Feeds

Moon Macrosystems - How to build a better Sun

Go ahead. Take a crack at it

Boost IT visibility and business value

The hardware is the hard part

Of course, the underlying systems have to be called the Application Software System/500, tipping their hat to the integrated minicomputer from Big Blue that was the best selling back-end system for SMBs in the world for like 15 years and that's now the inspiration for the kinds of integrated systems that many server makers are espousing but not actually building - not yet, anyway.

You can take a number of different approaches to create the ASS/500 product line. One is to go to a company like Super Micro and just take the best pre-made, whitebox systems it has to offer and put the Moon Macrosystems brand on them and be done with it. Or, you can do what Unisys does, which is to resell Dell and Sun machines (after scratching the Dell and Sun labels off) and focus on its own high-end systems (which in the x64 space are actually co-designed with NEC).

Or you could get even more clever and do a deal with Avnet or Arrow Electronics, the two master resellers of servers in the world, and work to certify the Lunaris stack on a collection of key servers made by IBM, HP, and Dell and co-brand these machines with the Moon Macrosystems and Lunaris logos and get the hell out of the low-margin, high-grief hardware business entirely. And if customers want Sparc-based machines, do what Sun did: Cut a deal with Fujitsu. Trust me, the company needs money and if you can sell a box, Fujitsu will give it to you for a cut of the action.

One thing is for sure: Moon Macrosystems can't afford to do Sparc processor and system development, but you might be able to buy motherboards from Oracle or Fujitsu. And with IBM buying Transitive's QuickTransit emulation, you can't run Sparc code in emulation mode on x64 gear without an equivalent product or a license to QuickTransit from IBM.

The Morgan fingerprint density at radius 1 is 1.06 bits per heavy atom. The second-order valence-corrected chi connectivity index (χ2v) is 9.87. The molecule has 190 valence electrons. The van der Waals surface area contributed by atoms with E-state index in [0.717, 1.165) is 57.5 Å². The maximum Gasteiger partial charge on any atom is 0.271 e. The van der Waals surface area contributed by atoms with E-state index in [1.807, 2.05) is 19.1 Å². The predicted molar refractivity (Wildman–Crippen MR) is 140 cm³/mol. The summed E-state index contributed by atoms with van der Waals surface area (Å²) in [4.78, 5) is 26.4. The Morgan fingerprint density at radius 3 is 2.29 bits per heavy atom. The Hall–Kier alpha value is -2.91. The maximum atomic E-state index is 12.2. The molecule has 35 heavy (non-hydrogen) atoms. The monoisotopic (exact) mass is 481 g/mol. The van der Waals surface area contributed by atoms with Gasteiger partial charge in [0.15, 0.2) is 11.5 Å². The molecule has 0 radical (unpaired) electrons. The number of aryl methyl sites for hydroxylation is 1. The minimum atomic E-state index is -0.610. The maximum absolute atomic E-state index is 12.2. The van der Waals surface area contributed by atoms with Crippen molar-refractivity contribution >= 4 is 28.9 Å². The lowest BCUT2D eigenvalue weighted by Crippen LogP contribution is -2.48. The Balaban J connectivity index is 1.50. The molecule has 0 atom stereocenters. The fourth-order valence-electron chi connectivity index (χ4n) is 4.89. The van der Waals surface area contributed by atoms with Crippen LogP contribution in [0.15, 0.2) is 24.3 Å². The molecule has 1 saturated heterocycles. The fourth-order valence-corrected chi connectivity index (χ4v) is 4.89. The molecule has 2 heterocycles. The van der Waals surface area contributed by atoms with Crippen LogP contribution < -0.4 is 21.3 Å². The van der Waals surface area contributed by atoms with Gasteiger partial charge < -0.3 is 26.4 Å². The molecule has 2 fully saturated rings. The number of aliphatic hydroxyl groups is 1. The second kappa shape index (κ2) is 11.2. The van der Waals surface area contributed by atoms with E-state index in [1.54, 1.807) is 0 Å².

But stop thinking of Moon Macrosystems as a server vendor. At first, think of it like Red Hat, with a precise set of configured systems on which it is installed and partnerships. If customers want Solaris, they surely want it pre-installed and certified on their existing x64 server platforms, not on Sun's "Galaxy" servers - as Sun's own tepid x64 shipments show. (Sun was kicking out some 30,000 x64 servers a quarter, which is a drop in the bucket. Today's total market boasts 2 million or so servers a quarter, most of them being x64 boxes).

That is a short-term hardware plan, just to get going. In the long run, Moon Macrosystems has to offer some kind of differentiation on hardware, assuming that the idea of integrated hardware-software systems or enterprise appliances or whatever you want to call them is real. The important thing about the hardware, the real ASS/500 system, is that it be integrated, like Cisco is doing with the California box in terms of system and storage networking using Fibre Channel over Ethernet for storage. (But Cisco forgot the storage.) Or like HP's Matrix blade platform, which is missing the Fibre Channel over Ethernet.